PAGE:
Skippy’s Reopens Downtown

More in Crafted: Crafted: the Art of the Taco Opens in Winston November 3, 2016 The Man Who Ate the Town: Bradford Family Watermelon Tasting ...

by Timothy Beeman II


by Timothy G. Beeman II || The Man Who Ate the Town

Skippy’s Hot Dogs reopened Tuesday under the Whitley family’s watch. It has old Skippy’s dog mainstays and yes, the pretzel buns are back. I want to talk a little bit about my experience today. Now, as I said, today is the first day open so there’s a lot of kinks to work out. I’m definitely gonna be fair about this.

Let’s start with the menu.

There’s no fries. That’s okay. I’m not a huge fan of fries. I am huge but just not a huge fan of fries. There were some fresh-baked cookies for sale, though. They have canned drinks, just like in the old days (from here-in for this post only, “the old days” will refer to the old Skippy’s). One thing that is definitely missing, though, is the Pennsylvania Dutch Birch Beer. I don’t know if it’s hard to get around here, they didn’t know where to look, or they just abandoned the idea. They do have Cheerwine which is a fine, local substitute, but not quite the same. Either way, I always thought the birch beer was the best option for the pretzel buns. Speaking of which…


They hadn’t perfected the pretzel bun recipe, prior to opening. They were a little extra crispy, a little tough and really lacking any real pretzel flavor. I trust they’ll get some more practice and hone that skill, as I believe it certainly is a skill to make those things. They will get it. However, for my trip today, and again… it’s the first day, so I understand… the buns actually detracted from the overall flavor of the hot dogs. In the old days, the buns were softer, chewier and their flavor accentuated the dogs. The dogs today were kind of bland. And thin, perhaps slightly overcooked.

The real side choices for today (other than the cookies) were small bags of Lays chips and Doritos. If you’re only going to offer chips, that’s fine, but get creative. Get some Cape Cods or some gourmet chips; anything other than the same old thing you can buy in bulk at Costco (which I’m sure is where those came from). That’s not a bad thing, just nothing special about it. You’re reopening up a recently designated WSNC “treasure,” you want to do something to make it shine, not plain.

The dog choices are the Reuben (with spicy mustard, kraut and swiss cheese), the Chicago-“style” (with tomatoes, banana pepper, salt, onions, pickles), a chili dog, Mike’s Favorite (or special or something – I just thought it was cool they named something after him) that had kraut, pickle and spicy mustard. There’s also a slew of hot dog fixin’s to do a “make-your-own” dog. The hot dog choices aren’t vast but the fixin’s offer a plethora of creative options. I had the Reuben and the Chicago-style (yes, Michael Hastings I had onions on it, but “light” on them). The dog didn’t have time to melt the cheese on the Reuben and the bun was overpowering on the rest of the flavor. The Chicago dog was decent, I would have rather them stuff the peppers and tomatoes in a little bit and, as with the Reuben, the bun distracted from the overall dog experience. I still think, though, there’s promise in the dogs, the buns and overall flavor. The dogs are $3.50 each.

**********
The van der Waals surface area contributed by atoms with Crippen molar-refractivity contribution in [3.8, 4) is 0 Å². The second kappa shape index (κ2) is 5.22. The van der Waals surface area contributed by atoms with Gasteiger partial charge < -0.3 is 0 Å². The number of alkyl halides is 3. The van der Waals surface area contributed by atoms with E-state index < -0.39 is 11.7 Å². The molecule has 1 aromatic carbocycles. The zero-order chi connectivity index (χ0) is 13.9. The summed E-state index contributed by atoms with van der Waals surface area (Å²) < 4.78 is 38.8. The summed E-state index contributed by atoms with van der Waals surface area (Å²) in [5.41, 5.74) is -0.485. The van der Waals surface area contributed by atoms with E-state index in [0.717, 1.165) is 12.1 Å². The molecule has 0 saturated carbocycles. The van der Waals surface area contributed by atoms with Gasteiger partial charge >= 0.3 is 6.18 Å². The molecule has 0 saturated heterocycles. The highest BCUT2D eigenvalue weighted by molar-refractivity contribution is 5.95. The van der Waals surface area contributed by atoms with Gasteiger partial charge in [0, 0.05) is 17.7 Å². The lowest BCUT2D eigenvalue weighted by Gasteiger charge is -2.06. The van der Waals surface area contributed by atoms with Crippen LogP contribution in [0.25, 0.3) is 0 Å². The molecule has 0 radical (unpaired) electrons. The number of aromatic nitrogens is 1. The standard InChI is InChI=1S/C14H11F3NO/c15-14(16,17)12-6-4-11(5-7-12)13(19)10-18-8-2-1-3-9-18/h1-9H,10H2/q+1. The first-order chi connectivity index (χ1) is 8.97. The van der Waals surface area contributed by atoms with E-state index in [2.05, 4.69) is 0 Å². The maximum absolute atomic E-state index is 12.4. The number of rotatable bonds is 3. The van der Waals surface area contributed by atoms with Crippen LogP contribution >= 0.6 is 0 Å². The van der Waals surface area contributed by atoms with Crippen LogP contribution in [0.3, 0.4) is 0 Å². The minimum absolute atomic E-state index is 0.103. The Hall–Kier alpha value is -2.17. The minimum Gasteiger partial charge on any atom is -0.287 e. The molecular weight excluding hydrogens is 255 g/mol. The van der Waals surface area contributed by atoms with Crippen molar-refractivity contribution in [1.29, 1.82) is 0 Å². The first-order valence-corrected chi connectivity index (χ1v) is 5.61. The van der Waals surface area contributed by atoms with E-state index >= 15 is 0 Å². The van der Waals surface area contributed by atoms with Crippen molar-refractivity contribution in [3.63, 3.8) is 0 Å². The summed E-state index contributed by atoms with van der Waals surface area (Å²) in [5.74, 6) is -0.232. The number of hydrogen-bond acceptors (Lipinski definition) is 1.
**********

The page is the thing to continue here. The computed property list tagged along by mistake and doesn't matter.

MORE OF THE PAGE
The familiar old yellow walls are now bright white and they haven’t completed their addition (the old photography studio), yet so it’s still gonna be a bit crowded and very limited seating until that happens. That’s okay, it will be a lot better when that side expands the restaurant, I’m sure.

Chicago-style (l) and the Reuben (r)
Chicago-style (l) and the Reuben (r)

Ordering (even with a slightly limited menu) seems to have been overwhelming for the staff creating the dogs on opening day. They’ll figure it out and that will be smoother. I was surprised that there weren’t more people there when I got there, a little past 11am.

My assessment is that there’s plenty of potential and there’s plenty of growth opportunity for the restaurant, both in size and in quality. I’m not going to rate anything because I plan on going back in a few weeks to see if there are a few less kinks in the system. I won’t say it wasn’t good, because it was. It was just “green” and has a bit of company growing to do. That’s just my opinion and I hope great things for the establishment and the Whitleys. I’ll let you know what I think after a few weeks go by.

You can follow Tim’s journey to Eat the Town at his blog, HERE.

You can find Skippy’s Hot Dogs at 624 W 4th Street, downtown Winston-Salem. Check them out, support local!

Leave a Comment